is fascinated by travelling performers, by their way of life, their affinity with seasons and their nomadic lifestyle. As a photographer he prefers street performances to those of the established circus families. He likes the idea of a simple circus, made up of a combination of theatre, music and dance; that sequence of skills that has revolutionized the fundamental
idea of the circus, replacing exotic wild animals, sequins and spotlights with performers who blend in with their audiences. The fine line that separates the performer from the audience becomes thinner, as does the boundary separating the photographer from the photographed. Plorutti has assimilated this approach and doesn't position himself and his camera arrogantly in front of his subject
like an artist who must take home his own idea of the world. Quite the contrary, his presence becomes invisible, he relates with people stripped of the role he has assumed at that moment. The photograph itself seems almost secondary, it is the people who come first. Plorutti expects nothing of them, he makes no demands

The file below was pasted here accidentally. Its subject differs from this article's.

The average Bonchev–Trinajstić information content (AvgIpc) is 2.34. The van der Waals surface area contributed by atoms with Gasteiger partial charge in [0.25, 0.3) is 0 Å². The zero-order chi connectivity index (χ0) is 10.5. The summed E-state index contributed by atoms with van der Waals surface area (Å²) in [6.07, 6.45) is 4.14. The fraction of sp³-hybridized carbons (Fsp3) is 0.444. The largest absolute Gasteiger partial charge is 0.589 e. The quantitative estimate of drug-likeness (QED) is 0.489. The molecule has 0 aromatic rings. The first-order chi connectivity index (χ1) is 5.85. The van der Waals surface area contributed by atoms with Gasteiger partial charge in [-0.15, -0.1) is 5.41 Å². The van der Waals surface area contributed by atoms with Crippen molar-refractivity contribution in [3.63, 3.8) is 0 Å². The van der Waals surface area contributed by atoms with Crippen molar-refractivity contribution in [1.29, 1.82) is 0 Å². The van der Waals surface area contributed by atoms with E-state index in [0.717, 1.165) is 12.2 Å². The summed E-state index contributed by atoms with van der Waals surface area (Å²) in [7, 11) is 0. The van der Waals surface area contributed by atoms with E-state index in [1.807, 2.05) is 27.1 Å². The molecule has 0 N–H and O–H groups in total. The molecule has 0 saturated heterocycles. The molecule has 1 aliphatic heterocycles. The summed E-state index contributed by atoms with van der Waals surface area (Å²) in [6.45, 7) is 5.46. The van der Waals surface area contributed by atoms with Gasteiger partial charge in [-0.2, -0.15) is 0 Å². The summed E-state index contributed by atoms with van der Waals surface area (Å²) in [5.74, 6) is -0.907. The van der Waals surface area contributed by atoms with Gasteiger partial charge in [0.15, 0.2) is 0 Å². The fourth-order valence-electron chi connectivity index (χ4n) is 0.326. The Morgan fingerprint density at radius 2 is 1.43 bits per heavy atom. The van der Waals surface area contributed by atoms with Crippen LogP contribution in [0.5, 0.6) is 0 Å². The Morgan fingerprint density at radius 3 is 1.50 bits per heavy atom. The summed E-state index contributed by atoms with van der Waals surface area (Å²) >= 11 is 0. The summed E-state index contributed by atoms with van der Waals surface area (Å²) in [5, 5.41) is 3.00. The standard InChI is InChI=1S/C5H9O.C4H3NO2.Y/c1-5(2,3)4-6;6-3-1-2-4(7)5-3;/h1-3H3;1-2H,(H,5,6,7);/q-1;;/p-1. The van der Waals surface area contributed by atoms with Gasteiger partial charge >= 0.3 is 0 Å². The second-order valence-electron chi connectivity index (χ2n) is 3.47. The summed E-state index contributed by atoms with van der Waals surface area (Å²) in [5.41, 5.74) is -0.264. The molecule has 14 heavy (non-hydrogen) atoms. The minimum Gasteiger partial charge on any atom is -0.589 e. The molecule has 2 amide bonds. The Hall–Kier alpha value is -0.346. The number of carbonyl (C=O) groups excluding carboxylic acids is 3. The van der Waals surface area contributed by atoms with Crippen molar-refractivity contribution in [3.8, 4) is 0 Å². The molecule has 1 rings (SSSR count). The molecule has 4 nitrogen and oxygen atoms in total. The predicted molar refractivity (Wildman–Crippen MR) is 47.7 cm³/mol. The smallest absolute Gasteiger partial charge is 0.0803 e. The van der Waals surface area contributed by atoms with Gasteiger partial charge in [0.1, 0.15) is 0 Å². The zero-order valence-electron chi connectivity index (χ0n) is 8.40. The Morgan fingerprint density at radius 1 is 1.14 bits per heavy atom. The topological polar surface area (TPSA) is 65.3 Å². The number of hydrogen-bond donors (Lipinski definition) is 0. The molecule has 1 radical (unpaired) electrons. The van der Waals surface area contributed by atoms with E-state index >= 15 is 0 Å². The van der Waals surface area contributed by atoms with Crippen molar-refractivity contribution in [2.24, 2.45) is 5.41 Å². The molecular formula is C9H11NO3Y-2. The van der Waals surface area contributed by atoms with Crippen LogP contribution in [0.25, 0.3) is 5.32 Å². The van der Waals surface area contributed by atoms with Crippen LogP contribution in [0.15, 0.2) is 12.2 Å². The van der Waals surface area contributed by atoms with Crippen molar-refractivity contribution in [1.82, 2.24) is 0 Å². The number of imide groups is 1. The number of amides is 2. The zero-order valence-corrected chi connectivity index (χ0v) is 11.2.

that could condition the pose, nothing is constructed. His photographs freeze a moment in the normal flow of circus life, owed to the trust that he earns for himself each and every time. This is the only way that the act of taking a photograph loses its invasiveness and becomes testament of a true relationship.